The four Special Forces soldiers who died in Niger on Oct. 4 were on a mission to advise and train forces in that country to fight against terrorist elements there, Marine Corps Gen. Joseph F. Dunford Jr., the chairman of the Joint Chiefs of Staff, said.

“Our soldiers are operating in Niger to build the capacity of local forces to defeat violent extremism in West Africa,” Dunford said, during an Oct. 23 Pentagon press briefing.

Four soldiers — Staff Sgt. Bryan Black, Sgt. La David Johnson, Staff Sgt. Jeremiah Johnson, and Staff Sgt. Dustin Wright — were killed while on patrol with Nigerien troops when they were attacked. The four had embarked on a reconnaissance mission from Niamey, the capital, to a site roughly 50 miles away near the village of Tongo Tongo. They were returning back to their base when they were attacked by 50 enemy fighters brandishing small arms, rocket-propelled grenades and technical vehicles, Dunford said. The team fought for an hour before calling for close-air support, and it took another hour for French Mirage fighters to arrive overhead.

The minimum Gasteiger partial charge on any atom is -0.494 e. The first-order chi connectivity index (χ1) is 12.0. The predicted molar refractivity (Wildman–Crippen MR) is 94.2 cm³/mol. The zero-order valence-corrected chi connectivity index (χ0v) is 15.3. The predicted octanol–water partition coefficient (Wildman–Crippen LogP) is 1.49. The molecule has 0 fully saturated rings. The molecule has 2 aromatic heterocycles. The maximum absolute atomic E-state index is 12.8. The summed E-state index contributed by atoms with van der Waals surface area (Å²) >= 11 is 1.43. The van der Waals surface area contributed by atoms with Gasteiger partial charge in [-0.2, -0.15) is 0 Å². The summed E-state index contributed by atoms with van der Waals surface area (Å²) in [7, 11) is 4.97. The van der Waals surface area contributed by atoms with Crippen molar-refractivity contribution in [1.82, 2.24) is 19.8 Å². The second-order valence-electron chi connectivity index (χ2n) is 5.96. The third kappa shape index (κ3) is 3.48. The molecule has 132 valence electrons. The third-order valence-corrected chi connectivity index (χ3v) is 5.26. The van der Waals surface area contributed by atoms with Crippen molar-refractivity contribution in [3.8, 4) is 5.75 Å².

French military helicopters evacuated two other soldiers who were wounded. The remains of Black, Jeremiah Johnson and Wright were recovered Oct. 4. Comrades found La David Johnson’s remains two days later.

Dunford said that roughly 800 U.S. troops now operate in Niger, along with some 4,000 French troops. They are there, Dunford said, because of the increased presence by Boko Haram, al Qaida and Islamic State elements.